In contrast to humans, plants cannot feel pain. However, so-called mechanical stimulation - rain, wind and physical impact from humans and animals - contributes to the activation of a plant's defence system at a biochemical level. This in turn triggers a stress hormone that, among other things, can lead to the strengthening of a plant's immune system.
The new study confirms the results of previous research. However, this time the researchers looked at molecular changes on a much larger scale - genome-wide - and focused on the role and regulation of the plant hormone jasmonic acid.
The researchers found that thousands of genes, hundreds of proteins and many growth hormones are affected within t just ten minutes following water hitting the leaf surface of a plant. They also discovered a never seen before regulatory network that affects how the plant's defence hormones are strengthened by mechanical stimulation.
"This type of stimulation can lead to a delay in the flowering of plants and stunted growth. However, we can now show that the plant also has an increased immune response to certain pathogens and that the plant's biochemical changes are measureable after a very short period of time", says Olivier Van Aken, biology researcher at Lund University and leader of the study.
In experiments carried out in laboratory environments, the researchers used a common plant spray bottle set on a soft spray. The plants were showered once from a distance of 15 centimetres after which the researchers registered the molecular changes at the cellular level at several points in time after the treatment.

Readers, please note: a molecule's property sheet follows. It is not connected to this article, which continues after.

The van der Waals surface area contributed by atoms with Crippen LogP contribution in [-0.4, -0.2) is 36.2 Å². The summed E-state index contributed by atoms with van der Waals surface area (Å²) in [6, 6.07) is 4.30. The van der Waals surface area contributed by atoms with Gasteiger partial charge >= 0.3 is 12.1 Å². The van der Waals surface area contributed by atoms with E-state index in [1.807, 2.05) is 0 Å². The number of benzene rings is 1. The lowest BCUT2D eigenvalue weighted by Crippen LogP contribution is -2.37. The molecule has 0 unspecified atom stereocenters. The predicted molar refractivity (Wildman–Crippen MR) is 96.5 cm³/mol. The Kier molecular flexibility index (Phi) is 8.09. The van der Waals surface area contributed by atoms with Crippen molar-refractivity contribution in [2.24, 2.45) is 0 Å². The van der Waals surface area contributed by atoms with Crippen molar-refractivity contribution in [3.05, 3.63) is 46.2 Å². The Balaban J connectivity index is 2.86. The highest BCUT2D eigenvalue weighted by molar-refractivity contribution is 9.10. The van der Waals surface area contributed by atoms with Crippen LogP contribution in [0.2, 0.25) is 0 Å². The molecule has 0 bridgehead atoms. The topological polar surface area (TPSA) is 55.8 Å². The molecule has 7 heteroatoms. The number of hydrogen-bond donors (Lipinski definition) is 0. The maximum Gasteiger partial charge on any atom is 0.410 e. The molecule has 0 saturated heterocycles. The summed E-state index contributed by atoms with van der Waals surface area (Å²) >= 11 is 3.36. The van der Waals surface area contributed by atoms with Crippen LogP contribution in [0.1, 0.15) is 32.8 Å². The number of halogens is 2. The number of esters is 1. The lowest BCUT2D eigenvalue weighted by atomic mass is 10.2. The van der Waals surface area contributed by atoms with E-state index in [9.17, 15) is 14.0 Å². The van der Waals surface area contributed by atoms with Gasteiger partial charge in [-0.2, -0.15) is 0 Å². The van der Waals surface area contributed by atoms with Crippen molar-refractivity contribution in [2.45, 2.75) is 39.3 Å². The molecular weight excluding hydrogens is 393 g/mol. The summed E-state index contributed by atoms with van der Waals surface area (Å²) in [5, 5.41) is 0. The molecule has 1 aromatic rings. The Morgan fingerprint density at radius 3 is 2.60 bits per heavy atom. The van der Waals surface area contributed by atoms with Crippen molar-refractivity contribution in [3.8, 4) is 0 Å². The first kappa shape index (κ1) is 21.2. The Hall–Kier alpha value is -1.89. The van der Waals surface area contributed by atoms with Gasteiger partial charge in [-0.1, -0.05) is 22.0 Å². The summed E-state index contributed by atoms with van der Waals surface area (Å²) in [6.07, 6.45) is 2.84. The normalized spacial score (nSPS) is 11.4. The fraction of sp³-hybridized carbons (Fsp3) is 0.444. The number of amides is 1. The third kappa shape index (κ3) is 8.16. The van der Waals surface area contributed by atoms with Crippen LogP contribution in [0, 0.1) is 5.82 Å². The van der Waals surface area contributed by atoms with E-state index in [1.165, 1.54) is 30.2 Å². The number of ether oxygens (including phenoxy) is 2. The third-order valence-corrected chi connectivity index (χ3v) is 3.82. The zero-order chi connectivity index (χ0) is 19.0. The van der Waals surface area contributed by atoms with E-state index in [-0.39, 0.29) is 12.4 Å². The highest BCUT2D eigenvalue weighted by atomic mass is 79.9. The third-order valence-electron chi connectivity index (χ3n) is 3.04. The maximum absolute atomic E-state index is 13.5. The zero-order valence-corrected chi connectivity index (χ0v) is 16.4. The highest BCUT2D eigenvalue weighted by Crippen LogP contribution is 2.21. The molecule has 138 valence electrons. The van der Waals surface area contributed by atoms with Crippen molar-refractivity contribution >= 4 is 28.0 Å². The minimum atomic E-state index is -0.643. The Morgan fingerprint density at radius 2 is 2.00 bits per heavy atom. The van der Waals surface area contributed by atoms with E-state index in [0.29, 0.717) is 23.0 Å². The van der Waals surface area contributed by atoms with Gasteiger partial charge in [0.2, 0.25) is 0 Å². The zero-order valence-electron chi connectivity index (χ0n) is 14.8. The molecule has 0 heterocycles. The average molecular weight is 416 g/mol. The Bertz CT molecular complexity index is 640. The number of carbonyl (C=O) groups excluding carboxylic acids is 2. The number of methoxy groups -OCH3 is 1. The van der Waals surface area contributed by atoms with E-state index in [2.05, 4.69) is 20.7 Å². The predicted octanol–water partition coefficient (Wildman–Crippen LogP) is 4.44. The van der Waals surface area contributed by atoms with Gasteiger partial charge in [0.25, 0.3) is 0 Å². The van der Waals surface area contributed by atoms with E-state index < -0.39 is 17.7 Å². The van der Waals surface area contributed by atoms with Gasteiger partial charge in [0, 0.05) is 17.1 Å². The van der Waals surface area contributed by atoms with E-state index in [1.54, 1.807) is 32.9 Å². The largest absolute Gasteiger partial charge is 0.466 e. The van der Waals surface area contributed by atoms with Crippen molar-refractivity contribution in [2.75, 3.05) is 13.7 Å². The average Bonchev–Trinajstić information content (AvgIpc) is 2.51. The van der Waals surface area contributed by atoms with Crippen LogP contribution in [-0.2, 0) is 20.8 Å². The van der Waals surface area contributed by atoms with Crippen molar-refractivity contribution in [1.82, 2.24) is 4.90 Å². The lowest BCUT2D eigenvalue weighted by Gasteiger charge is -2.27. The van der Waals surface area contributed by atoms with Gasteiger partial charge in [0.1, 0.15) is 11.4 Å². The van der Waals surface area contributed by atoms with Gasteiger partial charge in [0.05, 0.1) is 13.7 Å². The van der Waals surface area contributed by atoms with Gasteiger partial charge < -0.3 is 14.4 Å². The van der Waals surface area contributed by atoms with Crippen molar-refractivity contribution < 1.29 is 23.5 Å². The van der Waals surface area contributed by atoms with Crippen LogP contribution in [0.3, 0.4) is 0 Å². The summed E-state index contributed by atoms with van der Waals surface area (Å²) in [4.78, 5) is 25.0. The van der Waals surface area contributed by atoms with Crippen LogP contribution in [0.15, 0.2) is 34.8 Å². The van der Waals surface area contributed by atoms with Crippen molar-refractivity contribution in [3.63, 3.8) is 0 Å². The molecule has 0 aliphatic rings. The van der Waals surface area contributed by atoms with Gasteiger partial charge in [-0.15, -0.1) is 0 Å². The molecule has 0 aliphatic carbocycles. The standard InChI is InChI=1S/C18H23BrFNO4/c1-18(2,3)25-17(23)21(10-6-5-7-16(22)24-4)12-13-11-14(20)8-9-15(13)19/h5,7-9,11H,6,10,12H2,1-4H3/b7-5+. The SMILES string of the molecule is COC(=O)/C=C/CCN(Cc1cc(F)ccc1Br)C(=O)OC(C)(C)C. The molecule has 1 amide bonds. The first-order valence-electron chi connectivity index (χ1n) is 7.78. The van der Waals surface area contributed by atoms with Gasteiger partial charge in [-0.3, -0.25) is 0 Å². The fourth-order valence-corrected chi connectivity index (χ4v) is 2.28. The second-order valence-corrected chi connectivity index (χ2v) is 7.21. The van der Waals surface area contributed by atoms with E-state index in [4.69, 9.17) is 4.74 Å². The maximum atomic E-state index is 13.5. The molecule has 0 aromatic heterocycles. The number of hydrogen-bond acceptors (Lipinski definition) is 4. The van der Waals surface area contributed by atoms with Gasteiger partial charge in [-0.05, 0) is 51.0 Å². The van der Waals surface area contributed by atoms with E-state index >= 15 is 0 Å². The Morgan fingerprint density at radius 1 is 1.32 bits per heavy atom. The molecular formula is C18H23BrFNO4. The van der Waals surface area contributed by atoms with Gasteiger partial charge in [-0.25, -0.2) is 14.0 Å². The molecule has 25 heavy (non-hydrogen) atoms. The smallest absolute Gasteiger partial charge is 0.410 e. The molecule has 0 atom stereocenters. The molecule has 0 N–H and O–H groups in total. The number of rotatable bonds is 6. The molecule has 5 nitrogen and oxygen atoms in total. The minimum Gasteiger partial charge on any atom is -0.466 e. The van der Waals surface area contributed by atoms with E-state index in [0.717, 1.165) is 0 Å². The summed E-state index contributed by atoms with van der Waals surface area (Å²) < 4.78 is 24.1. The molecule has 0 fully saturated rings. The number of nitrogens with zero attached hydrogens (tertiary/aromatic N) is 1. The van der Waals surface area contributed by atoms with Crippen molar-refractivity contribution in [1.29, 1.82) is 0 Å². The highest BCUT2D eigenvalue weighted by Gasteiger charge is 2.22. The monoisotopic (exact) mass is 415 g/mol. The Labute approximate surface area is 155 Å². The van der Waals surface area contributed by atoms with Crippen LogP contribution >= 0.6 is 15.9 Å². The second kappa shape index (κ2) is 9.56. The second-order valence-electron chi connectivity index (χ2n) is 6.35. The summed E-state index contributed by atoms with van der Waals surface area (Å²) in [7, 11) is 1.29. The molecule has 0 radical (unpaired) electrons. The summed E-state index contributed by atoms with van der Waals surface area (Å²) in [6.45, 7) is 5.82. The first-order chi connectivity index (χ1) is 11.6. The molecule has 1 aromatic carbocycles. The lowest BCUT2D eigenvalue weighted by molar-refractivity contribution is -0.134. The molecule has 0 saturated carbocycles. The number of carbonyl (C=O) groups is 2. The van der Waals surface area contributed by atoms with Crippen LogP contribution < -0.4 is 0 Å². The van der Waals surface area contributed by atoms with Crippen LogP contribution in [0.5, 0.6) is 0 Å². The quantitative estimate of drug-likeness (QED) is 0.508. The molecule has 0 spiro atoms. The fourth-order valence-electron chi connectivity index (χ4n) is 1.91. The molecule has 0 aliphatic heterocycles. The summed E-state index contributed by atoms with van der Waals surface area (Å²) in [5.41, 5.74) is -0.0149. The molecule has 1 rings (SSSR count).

"Our results show that plants are very sensitive and do not need heavy rain to be affected and alerted at a biochemical level", says Olivier Van Aken.
But why do plants react so strongly and quickly to drops of water? The research team says it may be a defence mechanism. When it rains heavily, water droplets that rebound from plants infected with bacteria, fungi and viruses can hit healthy plants.
"The sick leaves can act as a catapult and in turn spread smaller droplets with pathogens to plants several metres away. It is possible that the healthy plants close by want to protect themselves", says Olivier Van Aken.
The research team says that mechanical stimulation plays a much more significant role than was previously believed, and that different kinds of physical impact can affect plants both positively and negatively depending on the plant's age and growing conditions. Which practical application could these new findings have then?
"We are currently studying an old Japanese agricultural technique that is based on treading down grains during the growth phase to achieve more abundant crop production. I think there is a lot more to learn about how mechanical stimulation affects plants, knowledge which may have significant consequences for agriculture in the future", says Olivier Van Aken.
The following universities and organisations participated in the study, in addition to Lund University: ARC Centre of Excellence in Plant Energy Biology (Australia), the University of Western Australia, the Salk Institute for Biological Studies (California), SLU Umeå, Ghent University, the VIB Center for Plant Systems Biology (Ghent), La Trobe University (Australia) and the CSIRO (Australia).